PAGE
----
4 green onions
1/2 cup vegetable oil (more if needed for step six)
1 teaspoon chopped garlic
2 eggs
3/4 pound bean sprouts
ground roasted chiles (see note at bottom)
ground unsalted roasted peanuts
Lime wedges

1. Soak noodles for 20-25 minutes in enough warm water to cover them.
They should be flexible and soft, but not so soft that they can be mashed
easily with the fingers. Later cooking in liquid will soften them more.
Drain them throughly in a colander while preparing the other ingredients.
Traditionally they are left in full-length strands, but you may cut them
into 8 inch lengths if you find it easier to stir-fry then that way.

2. Peel and devein the shrimp leaving the tails intact(or remove if preferred)
Slice chicken, pork into 1/8 inch strips 1-2 inches long.

3. Mix the fish sauce, sugar, vinegar, and paprika in a bowl and stir until
the sugar dissolves. Set aside. Slice green onions both the green and white
parts, diagonally into 1-1/2 inch long pieces. Set aside.

4. Heat a wok, add the oil and swirl over the surface. Add the garlic and stir
fry until light golden. Add the meat and stir-fry until shrimp is pink. If
using chicken or pork stir-fry until pink disappears. Add the noodles and
toss lightly to coat with oil and the distribute meat and garlic( I often
do this in a larger pot since things tend to come out of the wok).

5. Add the liquid from step 3 and bring it to a boil rapidly, gently
folding the noodles without breaking them. Reduce heat to medium and
boil the mixture, folding frequently until the noodles have absorbed the
liquid (I find a pasta server works great for this step).

6. Lift the noodles gently from one side of the wok. Pour a little oil
along the side of the wok, then break the egg ad slip it into the oil.
Break the yolk and cover the egg with the noodles immediately. Repeat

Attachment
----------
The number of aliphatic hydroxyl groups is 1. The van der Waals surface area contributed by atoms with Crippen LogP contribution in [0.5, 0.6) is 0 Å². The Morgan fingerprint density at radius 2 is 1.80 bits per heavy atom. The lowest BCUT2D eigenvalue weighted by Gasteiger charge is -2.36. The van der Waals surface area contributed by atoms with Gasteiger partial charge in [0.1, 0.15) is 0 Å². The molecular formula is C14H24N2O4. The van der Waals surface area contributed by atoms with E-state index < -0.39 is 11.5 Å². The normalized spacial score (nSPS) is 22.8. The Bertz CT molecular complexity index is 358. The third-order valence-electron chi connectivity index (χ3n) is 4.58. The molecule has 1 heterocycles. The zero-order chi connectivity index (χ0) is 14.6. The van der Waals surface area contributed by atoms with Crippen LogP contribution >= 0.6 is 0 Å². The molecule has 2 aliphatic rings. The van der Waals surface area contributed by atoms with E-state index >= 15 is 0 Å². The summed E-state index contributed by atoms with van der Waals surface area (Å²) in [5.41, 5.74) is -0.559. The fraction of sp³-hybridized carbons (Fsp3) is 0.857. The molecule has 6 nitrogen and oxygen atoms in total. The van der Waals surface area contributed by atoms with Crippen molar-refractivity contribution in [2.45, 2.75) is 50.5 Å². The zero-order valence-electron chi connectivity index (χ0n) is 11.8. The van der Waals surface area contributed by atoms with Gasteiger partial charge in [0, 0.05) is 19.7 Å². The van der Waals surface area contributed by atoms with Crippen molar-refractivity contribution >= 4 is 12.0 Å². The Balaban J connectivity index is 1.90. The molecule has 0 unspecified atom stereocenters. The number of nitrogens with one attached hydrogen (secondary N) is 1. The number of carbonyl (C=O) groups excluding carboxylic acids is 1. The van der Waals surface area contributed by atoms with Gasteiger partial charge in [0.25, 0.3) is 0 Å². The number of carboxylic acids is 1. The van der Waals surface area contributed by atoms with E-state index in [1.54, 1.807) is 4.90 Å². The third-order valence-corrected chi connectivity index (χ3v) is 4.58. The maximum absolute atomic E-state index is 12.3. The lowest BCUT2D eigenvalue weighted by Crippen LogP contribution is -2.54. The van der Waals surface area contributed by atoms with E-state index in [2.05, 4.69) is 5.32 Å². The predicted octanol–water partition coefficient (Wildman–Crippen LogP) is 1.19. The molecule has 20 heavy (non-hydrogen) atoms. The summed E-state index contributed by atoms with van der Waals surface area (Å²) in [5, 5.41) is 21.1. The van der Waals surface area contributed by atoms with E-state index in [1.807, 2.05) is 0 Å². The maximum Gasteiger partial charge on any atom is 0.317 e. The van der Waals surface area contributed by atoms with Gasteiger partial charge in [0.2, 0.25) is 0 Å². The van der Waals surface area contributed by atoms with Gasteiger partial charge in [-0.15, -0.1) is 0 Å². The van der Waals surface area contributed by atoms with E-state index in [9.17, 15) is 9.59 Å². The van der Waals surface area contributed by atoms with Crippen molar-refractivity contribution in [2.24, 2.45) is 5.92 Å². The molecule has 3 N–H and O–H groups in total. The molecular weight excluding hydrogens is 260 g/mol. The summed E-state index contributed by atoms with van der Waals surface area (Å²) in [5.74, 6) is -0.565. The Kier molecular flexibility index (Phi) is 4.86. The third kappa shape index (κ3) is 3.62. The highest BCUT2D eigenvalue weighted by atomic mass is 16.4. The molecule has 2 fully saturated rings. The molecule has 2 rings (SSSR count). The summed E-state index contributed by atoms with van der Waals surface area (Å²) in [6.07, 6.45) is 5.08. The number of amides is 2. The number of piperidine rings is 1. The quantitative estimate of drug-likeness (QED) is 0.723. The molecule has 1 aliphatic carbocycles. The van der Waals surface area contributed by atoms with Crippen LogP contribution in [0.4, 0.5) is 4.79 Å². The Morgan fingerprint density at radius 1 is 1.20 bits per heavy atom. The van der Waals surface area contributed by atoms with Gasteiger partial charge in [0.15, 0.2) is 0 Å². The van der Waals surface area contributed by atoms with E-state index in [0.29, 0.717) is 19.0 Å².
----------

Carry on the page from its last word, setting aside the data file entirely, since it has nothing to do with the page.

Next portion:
this on the opposite side with the other egg. Allow eggs to cook
undisturbed, over moderate heat until they are set and almost dry.
Additional oil may by added if the eggs or the noodles begin to stick to the

7. When the eggs are set and almost dry, fold them gently but rapidly into
the noodles. Try not to break the noodles, which will be soft and fragile
at this point. An effective way is to insert the scoop under the eggs, lift
it through, and fold the mixtureover. Continue the lifting and folding
motion until the eggs are broken up and well distributed.

8. Add the green onions (and bean sprouts if you prefer them mixed in)
and toss the entire mixture quickly and gently, stll avoiding breaking
the noodles. Cook for about 2 minutes or until onions are tender.

9. Take a large platter spread with bean sprouts(if you left them out
above). Spread Pud Thai from wok over top. Sprinkle ground chilies(see
note) and ground peanuts over the top and squeeze lime over the top.
Or serve toppings seperatly for each diner to add according to taste.

Note on chilies: Buy whole dried chiles and grind since pre-ground often
lack the "bite" of whole ones. Thai chilies may be used (_VERY_ hot),
or milder American chiles may be used. The Thai chilies are know as
Prig hang. They may also be found in Mexican food sections under the
name "Chiles Arbol". Use sparing if you aren't used to them they
are quite potent.

Pad Thai 2

1/2C. vegetable oil
6 cloves garlic, finely chopped
1C. small cooked shrimp
1T. sugar
3T. fish sauce
1 1/2T. ketchup
2 eggs, beaten
3/4lb. rice vermicelli, soaked in hot water for 15 mins. and drained
1C. bean sprouts


1T. dried shrimp powder
2T. peanuts, coarsely ground
1/2t. dried red chili flakes
2 green onions, finely chopped
2T. coriander leaves, chopped
2 limes, sliced into rings

Heat oil in a wok and fry garlic until golden. Quickly add the shrimp and stir
fry until heated through. Add the sugar, fish sauce and ketchup and stir until
sugar dissolves. Add the beaten eggs, letting them set slightly, then stir to
scramble. Add the noodles and toss and stir for about 2 mins. Reserving about
4 Tbls. of bean sprouts, add the remainder to the wok. Stir over heat until
the bean sprouts are barely cooked. Turn the Pad Thai onto a platter, placing
the reserved, raw bean sprouts on one side.


Sprinkle the noodles with the garnish ingredients in the following order:
shrimp powder, peanuts, chili flakes, green onions, coriander leaves. Ring
the platter with the lime slices and serve.

Pad Thai 3

noodles - vermicelli or rice noodles ~ 6 oz.